Assembled in someone's garage over 30 years ago, this roadster is a replica of a 1927 Type 35 Bugatti, the winningest race car of its decade. The car has no top, no doors, no windshield wipers, no heat and no radio. Alyce Cornyn-Selby bought the car from Matthews Memory Lane Motors in Portland, Oregon five years ago and began preparing the car for this trip 18 months ago. Improvements include a 1600 single port 70 horsepower engine that uses regular gas and will cruise at 65 miles per hour with a stiff tail wind. The car has always been left hand drive, operates on a 6-volt system, is a 2-seater and sports a wooden dashboard and wooden steering wheel.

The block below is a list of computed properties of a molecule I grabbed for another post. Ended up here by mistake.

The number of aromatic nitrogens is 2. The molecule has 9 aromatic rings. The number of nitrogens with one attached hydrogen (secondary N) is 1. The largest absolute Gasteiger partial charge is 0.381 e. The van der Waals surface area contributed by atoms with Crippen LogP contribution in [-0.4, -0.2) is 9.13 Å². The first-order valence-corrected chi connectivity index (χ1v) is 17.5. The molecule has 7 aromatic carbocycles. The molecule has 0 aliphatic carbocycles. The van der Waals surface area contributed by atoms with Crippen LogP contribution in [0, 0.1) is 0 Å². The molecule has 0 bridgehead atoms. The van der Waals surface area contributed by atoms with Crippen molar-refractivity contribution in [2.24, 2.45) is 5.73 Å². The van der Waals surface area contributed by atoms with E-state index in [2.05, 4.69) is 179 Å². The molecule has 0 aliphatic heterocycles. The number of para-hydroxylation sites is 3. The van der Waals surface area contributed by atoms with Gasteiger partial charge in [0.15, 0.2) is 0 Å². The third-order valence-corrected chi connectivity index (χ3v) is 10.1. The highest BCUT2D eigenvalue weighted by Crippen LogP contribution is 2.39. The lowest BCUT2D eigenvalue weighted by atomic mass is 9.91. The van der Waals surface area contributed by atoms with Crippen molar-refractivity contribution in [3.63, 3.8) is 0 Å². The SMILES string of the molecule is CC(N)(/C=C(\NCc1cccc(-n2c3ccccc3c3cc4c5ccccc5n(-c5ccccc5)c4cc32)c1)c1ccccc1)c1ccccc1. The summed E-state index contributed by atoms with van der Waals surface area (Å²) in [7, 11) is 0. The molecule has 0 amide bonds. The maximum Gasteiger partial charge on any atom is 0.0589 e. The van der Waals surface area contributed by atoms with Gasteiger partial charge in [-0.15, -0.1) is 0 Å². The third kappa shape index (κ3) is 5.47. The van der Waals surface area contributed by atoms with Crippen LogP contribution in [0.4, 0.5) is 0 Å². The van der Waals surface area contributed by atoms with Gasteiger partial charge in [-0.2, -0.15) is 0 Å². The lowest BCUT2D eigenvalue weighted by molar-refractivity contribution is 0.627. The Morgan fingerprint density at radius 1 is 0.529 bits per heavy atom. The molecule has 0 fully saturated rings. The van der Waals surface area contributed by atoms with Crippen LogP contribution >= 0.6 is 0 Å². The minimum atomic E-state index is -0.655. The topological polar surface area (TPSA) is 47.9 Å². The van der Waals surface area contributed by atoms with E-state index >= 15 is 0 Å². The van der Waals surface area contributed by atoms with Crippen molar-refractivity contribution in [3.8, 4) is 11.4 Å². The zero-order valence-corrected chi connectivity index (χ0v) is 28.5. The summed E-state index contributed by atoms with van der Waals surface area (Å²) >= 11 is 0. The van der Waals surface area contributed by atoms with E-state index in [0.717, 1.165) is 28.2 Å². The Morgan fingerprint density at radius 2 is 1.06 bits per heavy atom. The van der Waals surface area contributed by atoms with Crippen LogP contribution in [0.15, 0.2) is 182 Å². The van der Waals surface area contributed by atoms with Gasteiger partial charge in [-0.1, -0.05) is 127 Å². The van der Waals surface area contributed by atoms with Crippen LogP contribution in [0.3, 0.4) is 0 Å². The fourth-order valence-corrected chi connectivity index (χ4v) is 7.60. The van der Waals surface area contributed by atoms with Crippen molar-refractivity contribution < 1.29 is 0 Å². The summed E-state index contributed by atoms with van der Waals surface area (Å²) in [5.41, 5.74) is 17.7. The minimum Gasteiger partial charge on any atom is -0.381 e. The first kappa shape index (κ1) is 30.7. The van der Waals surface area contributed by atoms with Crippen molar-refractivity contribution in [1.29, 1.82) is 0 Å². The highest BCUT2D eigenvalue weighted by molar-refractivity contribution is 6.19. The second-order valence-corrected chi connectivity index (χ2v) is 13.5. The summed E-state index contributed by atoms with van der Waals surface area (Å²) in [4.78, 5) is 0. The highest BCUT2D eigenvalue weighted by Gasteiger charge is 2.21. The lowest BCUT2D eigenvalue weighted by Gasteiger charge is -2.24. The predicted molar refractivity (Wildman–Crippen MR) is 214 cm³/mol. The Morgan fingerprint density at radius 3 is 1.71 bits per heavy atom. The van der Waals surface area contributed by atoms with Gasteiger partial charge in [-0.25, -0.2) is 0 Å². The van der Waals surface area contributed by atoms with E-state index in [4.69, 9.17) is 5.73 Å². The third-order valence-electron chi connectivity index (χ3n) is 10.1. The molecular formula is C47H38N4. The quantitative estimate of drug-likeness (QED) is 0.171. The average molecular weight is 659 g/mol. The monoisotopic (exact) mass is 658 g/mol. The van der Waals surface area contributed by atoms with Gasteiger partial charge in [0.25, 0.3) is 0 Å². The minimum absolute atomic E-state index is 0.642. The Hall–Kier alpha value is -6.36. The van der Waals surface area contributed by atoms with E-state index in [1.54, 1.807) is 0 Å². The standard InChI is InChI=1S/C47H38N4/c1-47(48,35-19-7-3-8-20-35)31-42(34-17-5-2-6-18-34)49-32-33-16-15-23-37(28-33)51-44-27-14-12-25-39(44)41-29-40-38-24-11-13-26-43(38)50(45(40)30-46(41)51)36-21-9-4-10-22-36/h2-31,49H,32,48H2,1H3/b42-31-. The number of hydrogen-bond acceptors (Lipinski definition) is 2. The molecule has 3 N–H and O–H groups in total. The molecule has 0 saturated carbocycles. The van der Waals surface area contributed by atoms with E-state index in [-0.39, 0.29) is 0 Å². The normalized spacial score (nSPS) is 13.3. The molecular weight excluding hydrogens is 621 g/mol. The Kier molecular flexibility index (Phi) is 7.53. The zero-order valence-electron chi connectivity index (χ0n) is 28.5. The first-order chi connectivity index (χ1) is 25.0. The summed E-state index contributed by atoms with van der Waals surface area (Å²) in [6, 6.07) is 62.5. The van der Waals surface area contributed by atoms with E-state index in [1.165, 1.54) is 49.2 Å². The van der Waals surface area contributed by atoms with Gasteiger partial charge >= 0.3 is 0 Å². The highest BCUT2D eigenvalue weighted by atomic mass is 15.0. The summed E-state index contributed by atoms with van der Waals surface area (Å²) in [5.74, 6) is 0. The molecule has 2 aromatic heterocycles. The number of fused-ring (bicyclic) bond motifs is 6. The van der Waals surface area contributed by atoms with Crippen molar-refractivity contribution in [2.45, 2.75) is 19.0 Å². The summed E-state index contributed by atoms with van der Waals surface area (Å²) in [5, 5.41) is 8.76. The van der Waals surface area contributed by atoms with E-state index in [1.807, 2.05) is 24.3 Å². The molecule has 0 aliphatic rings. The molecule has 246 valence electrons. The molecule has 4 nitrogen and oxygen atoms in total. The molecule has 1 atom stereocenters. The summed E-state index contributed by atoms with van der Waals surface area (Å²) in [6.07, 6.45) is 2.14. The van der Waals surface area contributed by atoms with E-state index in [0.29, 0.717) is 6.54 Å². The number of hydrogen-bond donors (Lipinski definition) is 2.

Q: What do you do when it rains?
"Pull over, park and meet new friends," explains driver Alyce Cornyn-Selby. She has also designed a rain poncho that snaps onto the body of the car, an idea inspired by kayak enthusiasts.
Q: Is there a support team?
No. Alyce Cornyn-Selby is a resident of Portland, Oregon--she will drive round trip to Pacific City, Oregon on the west coast and then begin the trip to Chicago. For these 2,000 miles she will have a support vehicle as insurance over mountain passes and arrive in the Windy City April 18, 2002. For the rest of the journey--approximately 8,000 miles total--she will not be traveling with a backup maintenance team.
Q: How do you plan an adventure like this?